The Salvation Army URL has changed to salvationarmy.org.auFind out more
31 March 2021
Understanding God's love for humankind
Words Faye Michelson
For me, Easter time is all about family. For a start, the extra days of leave on either side of the weekend create an ideal opportunity for families to snatch a mini-break during the warm, settled autumn weather. Beach, bush, rivers – camping spots and holiday destinations are booked out months in advance and our collective desire to grasp happy experiences will surely be intensified this post- COVID-lockdown Easter.
But, whether you’re fortunate enough to have a holiday or whether you’re staying home, there’s plenty of Easter-themed fun to enjoy. Who hasn’t got up early to hide numerous chocolate eggs and rabbits around their backyard or camping ground? I have. And who hasn’t sprinkled flour over the family-room floorboards to try to create Easter bunny pawprints? I have, unfortunately. What a mess!
Does your Easter tradition include the extended family gathering for long, leisurely meals? Fish on Good Friday, lamb on Easter Sunday and a valuable time to reconnect with relatives who may only gather together a few times a year. And perhaps, squeezed in among all this delightful activity, visits to church on Friday and Sunday to hear about Jesus dying on the cross and rising again on the third day.
Yes, Easter is all about family – the family of God. Family is at the heart of why Jesus died on the cross on Good Friday and came back to life on Sunday.
It’s a hard concept to grasp, this divine love Jesus and God had for humankind. It was a love so deep it resulted in death. One of the most well-known verses in the Bible, John chapter 3, verse 16, explains it like this: “For God loved the world so much that he gave his only son, so that anyone who believes in him shall not perish but have eternal life.”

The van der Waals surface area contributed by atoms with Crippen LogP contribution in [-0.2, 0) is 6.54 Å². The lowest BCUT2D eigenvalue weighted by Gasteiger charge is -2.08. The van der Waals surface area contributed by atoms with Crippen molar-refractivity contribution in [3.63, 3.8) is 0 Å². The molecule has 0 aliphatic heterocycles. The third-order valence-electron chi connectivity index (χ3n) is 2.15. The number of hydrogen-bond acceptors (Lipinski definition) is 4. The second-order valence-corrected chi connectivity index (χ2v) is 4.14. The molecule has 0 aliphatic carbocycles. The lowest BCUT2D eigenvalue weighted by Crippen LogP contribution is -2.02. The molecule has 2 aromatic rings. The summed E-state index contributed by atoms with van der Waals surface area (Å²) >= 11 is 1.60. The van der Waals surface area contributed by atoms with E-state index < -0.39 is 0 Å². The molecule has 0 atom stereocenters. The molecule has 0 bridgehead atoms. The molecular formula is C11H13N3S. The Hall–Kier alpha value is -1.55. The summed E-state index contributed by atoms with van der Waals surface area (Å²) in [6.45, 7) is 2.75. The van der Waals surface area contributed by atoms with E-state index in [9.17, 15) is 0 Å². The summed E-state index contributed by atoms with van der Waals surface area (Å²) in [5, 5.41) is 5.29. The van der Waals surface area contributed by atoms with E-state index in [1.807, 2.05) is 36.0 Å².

God loved us so much that he gave his beloved son to die so that we could have everlasting life with him? And his son agreed?
It’s a foreign idea for us, centuries away from the ancient biblical ritual of God’s people offering sacrifices to make themselves acceptable to him. These sacrifices symbolised the eradication of their sin so that they could continue to have a relationship with the holy God. When Jesus took on the weight of humanity’s collective sin to be the sacrifice, he became the means back to God for those who believed in him and understood what he had done. And God, who wanted to restore our broken relationship with him, allowed his only son to take on humanity’s sin.
When Jesus rose on Easter Sunday, a new era rose with him for those who knew him as their Lord. Because Jesus died on that Friday and came back to life, we can belong to the family of God. We can know his love, we can call him our father, we can become his sons and daughters.
“See what kind of love the Father has given to us, that we should be called children of God” (1 John chapter 3, verse 1). Easter is a time for family. God’s family.